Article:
Here, is sampled from a predefined prior distribution . Note that, is trained using only loss, whereas is trained using .

Furthermore, effectiveness of the model is evaluated by visualizing interpolation results between two randomly chosen pose frames. A balance between the cyclic reconstruction loss, and the adversarial discriminator loss, is maintained by exploring an effective relative weighting scheme. This is crucial, as more emphasize on cyclic reconstruction loss may derail the the setup towards learning a discrete embedding space with deteriorated generalization on novel pose samples.

Probabilistic Motion Prediction Framework

After obtaining an effective pose descriptor from the learned pose embedding space, we focus on modeling the temporal aspect of pose dynamics. Different human motion categories will form a certain type of trajectory in the learned pose embedding manifold. Note that, the trajectory should constitute smooth transitions of as a result of the probabilistic generative approach to train the embedding representation. The resultant transformation functions viz. and with frozen learned parameters is utilized in later stage to effectively model human motion as a trajectory in the learned pose embedding. This is realized by introducing a recurrent sequence encoder and a decoder architecture as shown in Figure 2.

takes a sequence of pose embeddings as input, which can be represented as . The final hidden sate representation at time , i.e. is considered as an intrinsic factor required for the prediction of future pose dynamics. To model the inherent stochasticity in the generation of future pose sequence, we introduce an extrinsic factor . Here

is considered as a random vector drawn from a probability distribution,

, which can be taken as either Gaussian or Uniform prior distribution. To influence the prediction of future pose sequence the decoder recurrent network () takes a tuple of both extrinsic and intrinsic factors, i.e. as shown in Figure 2.

Previous approaches design the decoder as an autoregressive framework, which mostly considers short-term past sequence to regress the next pose representation. An optimum setup would be the one, where the next frame is directly influenced by both long-term and short-term past representations. Here, the long-term information is related to the global properties of the given past motion dynamics. This includes motion category and other pose and environmental constraints. Whereas, short-term representation constitutes pose dynamics from the immediate past pose enforcing smoothness in the predicted sequence. Motivated by this, we plan to feed a concatenated representation of , and the chained input from the predicted past pose, as input to the at each time-step. Let the predicted sequence output from be, . (Note that, here is modeled in a residual setup, where each cell predicts which is added with to obtain final prediction ). Then, the input at th time-step to will be a concatenated tuple of as shown in Figure 2. The initial hidden state for is also a function of both and . As the sequence decoder predicts the embeddings of actual pose representation, the final human pose prediction is obtained by utilizing the frozen transformation. Therefore the final output, .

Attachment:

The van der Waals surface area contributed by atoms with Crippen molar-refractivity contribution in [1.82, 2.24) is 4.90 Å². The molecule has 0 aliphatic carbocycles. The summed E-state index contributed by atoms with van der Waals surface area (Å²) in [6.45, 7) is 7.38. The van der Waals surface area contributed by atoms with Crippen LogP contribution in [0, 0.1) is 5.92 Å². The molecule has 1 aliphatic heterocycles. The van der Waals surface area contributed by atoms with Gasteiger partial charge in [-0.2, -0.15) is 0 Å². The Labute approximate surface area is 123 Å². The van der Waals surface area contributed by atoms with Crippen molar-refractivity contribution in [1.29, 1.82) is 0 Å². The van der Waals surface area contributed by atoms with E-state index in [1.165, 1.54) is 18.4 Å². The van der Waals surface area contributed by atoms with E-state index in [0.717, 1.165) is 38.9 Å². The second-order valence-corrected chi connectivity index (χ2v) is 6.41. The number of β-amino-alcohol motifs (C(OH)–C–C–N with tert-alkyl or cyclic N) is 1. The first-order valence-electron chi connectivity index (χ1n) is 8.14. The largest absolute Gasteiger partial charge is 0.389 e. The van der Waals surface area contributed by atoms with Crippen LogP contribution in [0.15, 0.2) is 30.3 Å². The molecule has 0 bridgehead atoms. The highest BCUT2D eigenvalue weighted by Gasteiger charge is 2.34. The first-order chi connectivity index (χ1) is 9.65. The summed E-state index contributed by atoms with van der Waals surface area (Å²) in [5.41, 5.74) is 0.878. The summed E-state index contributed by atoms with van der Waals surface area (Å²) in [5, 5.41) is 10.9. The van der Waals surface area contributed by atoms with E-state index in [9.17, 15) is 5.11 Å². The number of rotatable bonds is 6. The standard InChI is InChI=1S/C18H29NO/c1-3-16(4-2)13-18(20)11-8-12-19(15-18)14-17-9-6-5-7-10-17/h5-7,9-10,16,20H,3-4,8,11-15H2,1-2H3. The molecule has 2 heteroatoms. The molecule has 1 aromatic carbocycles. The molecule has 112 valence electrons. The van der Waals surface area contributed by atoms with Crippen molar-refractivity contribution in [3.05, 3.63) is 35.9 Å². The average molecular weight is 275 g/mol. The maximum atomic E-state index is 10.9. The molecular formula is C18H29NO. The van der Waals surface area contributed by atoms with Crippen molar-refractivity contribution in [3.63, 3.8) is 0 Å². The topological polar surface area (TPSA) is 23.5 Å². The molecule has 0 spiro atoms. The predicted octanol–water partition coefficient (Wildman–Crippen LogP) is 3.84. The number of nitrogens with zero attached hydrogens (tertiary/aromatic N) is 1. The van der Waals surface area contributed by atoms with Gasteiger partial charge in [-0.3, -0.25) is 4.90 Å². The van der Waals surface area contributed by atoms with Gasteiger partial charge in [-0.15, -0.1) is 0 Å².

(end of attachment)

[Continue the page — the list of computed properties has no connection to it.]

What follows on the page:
Discriminator Design Supporting Enforcement of Content Loss

The sequence prediction framework is also designed by taking motivations from generative adversarial network. The objective is to enable modeling of variations in prediction of future sequence conditioned on the given past motion i.e. . As described above, effectively takes two input representations, viz. output of and . Following this, the discriminator takes the predicted pose sequence along with the input conditioned past frames as shown in Figure 2. Here, the discriminator architecture has 2 output heads, viz, a) and b)